A Chinese man purchases an Italian painting from the United States arm of a British auction house, by telephone, and pays in U.S. dollars – how’s that for an international trade?
But what makes this transaction even more spectacular is the price paid: $170.4 million. It’s the second-highest price ever paid for an artwork at auction, just behind Picasso’s Les Femmes d’Alger (1955), which sold for $179.4 million this spring.
The painting, Amedeo Modigliani’s Nu Couché (1917-18) – or Reclining Nude – is a glorious work of art that had been off of the market for 60 years. The price paid was well above the minimum required bid of $100 million.
Yet Nu Couché is far from Yiqian’s first big purchase.
In July 2014, Liu paid $36.3 million at Sotheby’s Hong Kong for a Ming-dynasty ceramic cup once owned by emperors. And he’s been known to actually drink tea from this precious 500-year-old object!
He also previously paid $45 million for a 15th-century Tibetan tapestry and $4.9 million for a Tibetan yogi statue.
Liu’s intends to display his first major purchase of Western art at one of his two Shanghai museums, thus giving Chinese art lovers the opportunity to see artwork without having to travel abroad.
The $100 Million Club
There were six active bidders vying for the Modigliani, yet it took a mere nine minutes to complete the sale. As a result, Nu Couché became the 10th work of art to reach the exclusive nine figures auction club (see list below), along with the ranks of Picasso (three times), Bacon, Giacometti (three times), Warhol, and Munch.
Do NOT Deposit Another Dollar in Your Bank Account Until You Read THIS
A CIA insider has launched an urgent mission to expose the government’s secret money lockdown plan…
Once you see what could happen next time you go to an ATM, you’ll understand why he’s sending a FREE copy of his new book to any American who answers right here.
It’s not surprising, then, that many alternative investors have called the art market overheated in recent years, driven initially by Russian wealth and now more recently by the Chinese.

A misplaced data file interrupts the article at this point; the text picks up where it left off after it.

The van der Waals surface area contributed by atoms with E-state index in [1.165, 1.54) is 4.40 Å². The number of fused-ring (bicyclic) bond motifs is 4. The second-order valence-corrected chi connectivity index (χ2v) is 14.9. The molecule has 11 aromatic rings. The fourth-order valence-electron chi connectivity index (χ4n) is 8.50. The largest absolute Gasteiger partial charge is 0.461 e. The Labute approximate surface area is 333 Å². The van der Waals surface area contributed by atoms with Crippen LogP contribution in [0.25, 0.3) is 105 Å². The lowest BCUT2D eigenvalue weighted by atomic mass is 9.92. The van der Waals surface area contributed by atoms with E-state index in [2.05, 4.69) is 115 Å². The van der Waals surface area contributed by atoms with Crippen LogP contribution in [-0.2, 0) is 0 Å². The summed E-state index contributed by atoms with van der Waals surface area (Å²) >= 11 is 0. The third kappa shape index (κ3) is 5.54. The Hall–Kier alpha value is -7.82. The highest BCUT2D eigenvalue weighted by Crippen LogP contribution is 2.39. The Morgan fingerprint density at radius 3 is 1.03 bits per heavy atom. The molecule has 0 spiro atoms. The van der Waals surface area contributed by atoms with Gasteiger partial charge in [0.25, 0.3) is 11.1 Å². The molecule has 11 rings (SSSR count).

Yet even while the financial crises caused a short-term trough in the space, it didn’t take long for the mega-buyers to come back into the art and collectibles market with a vengeance.
Just days after the Christie’s auction, a Hong Kong billionaire tycoon paid a total of $77 million at auctions in Geneva for two rare colored diamonds for his daughter.
Joseph Lau was the top bidder for the 12.03-carat “Blue Moon” diamond that sold for a record-setting 48.6 million Swiss francs ($48.5 million). Sotheby’s said Lau promptly renamed the gem “The Blue Moon of Josephine.”
Now, it may seem as though this exciting market is inaccessible if you’re not a sheik or a princess; however, there are a few ways that retail investors can take part.
First, you can invest in an art fund, which provides a means of entry into the largely inaccessible world of blue-chip art.
London’s The Fine Art Fund Group, for example, is the largest player in the market. It manages over $500 million in art assets; however, it requires a minimum investment of $500,000 to $1 million.
Other art funds include Artemundi Global Fund, also in London, as well as The Collectors Fund in Kansas City, Missouri, which reports an 11.3% internal rate of return on assets sold since its inception in 2007.
Secondly, you can invest in an auction house albeit most, like Christie’s and Phillips, are privately held. Sotheby’s (BID) is publicly traded, though its stock has struggled in recent months.
Finally, there’s an ever-growing and sizable market for less expensive art to adorn your walls or to diversify your portfolio.
Best of all, you don’t need to go to an auction house to find it.